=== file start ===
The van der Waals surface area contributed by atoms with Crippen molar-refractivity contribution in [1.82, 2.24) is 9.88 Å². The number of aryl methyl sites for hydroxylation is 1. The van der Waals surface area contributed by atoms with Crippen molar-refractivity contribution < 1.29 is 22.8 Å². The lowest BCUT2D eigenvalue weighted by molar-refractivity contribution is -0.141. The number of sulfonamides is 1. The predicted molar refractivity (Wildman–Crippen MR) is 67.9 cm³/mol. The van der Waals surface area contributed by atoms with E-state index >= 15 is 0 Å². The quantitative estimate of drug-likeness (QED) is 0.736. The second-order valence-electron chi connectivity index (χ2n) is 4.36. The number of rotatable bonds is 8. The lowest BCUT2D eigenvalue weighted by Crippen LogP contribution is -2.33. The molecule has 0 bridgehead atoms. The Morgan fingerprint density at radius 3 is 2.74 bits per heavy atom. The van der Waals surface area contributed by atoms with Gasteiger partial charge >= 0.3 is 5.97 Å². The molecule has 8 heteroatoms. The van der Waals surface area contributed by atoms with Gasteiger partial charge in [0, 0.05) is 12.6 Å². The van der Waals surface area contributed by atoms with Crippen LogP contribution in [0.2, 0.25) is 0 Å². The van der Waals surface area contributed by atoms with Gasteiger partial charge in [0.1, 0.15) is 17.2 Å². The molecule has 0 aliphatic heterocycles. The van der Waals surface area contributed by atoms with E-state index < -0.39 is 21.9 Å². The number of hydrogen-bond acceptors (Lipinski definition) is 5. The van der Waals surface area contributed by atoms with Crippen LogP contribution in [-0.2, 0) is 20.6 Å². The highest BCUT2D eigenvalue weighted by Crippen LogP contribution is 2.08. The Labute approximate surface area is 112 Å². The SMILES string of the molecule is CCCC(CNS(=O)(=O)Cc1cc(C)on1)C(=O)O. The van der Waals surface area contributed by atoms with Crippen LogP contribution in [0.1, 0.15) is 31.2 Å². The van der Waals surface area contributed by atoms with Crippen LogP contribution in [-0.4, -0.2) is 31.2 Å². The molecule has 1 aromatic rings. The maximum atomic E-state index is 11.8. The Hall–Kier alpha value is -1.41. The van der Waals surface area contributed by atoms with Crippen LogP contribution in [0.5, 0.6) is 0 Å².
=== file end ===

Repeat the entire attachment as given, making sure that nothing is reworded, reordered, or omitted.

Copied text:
The van der Waals surface area contributed by atoms with Crippen molar-refractivity contribution in [1.82, 2.24) is 9.88 Å². The number of aryl methyl sites for hydroxylation is 1. The van der Waals surface area contributed by atoms with Crippen molar-refractivity contribution < 1.29 is 22.8 Å². The lowest BCUT2D eigenvalue weighted by molar-refractivity contribution is -0.141. The number of sulfonamides is 1. The predicted molar refractivity (Wildman–Crippen MR) is 67.9 cm³/mol. The van der Waals surface area contributed by atoms with E-state index >= 15 is 0 Å². The quantitative estimate of drug-likeness (QED) is 0.736. The second-order valence-electron chi connectivity index (χ2n) is 4.36. The number of rotatable bonds is 8. The lowest BCUT2D eigenvalue weighted by Crippen LogP contribution is -2.33. The molecule has 0 bridgehead atoms. The Morgan fingerprint density at radius 3 is 2.74 bits per heavy atom. The van der Waals surface area contributed by atoms with Gasteiger partial charge >= 0.3 is 5.97 Å². The molecule has 8 heteroatoms. The van der Waals surface area contributed by atoms with Gasteiger partial charge in [0, 0.05) is 12.6 Å². The van der Waals surface area contributed by atoms with Crippen LogP contribution in [0.2, 0.25) is 0 Å². The van der Waals surface area contributed by atoms with Gasteiger partial charge in [0.1, 0.15) is 17.2 Å². The molecule has 0 aliphatic heterocycles. The van der Waals surface area contributed by atoms with E-state index < -0.39 is 21.9 Å². The number of hydrogen-bond acceptors (Lipinski definition) is 5. The van der Waals surface area contributed by atoms with Crippen LogP contribution in [-0.2, 0) is 20.6 Å². The highest BCUT2D eigenvalue weighted by Crippen LogP contribution is 2.08. The Labute approximate surface area is 112 Å². The SMILES string of the molecule is CCCC(CNS(=O)(=O)Cc1cc(C)on1)C(=O)O. The van der Waals surface area contributed by atoms with Crippen LogP contribution in [0.1, 0.15) is 31.2 Å². The van der Waals surface area contributed by atoms with Crippen LogP contribution in [-0.4, -0.2) is 31.2 Å². The molecule has 1 aromatic rings. The maximum atomic E-state index is 11.8. The Hall–Kier alpha value is -1.41. The van der Waals surface area contributed by atoms with Crippen LogP contribution in [0.5, 0.6) is 0 Å².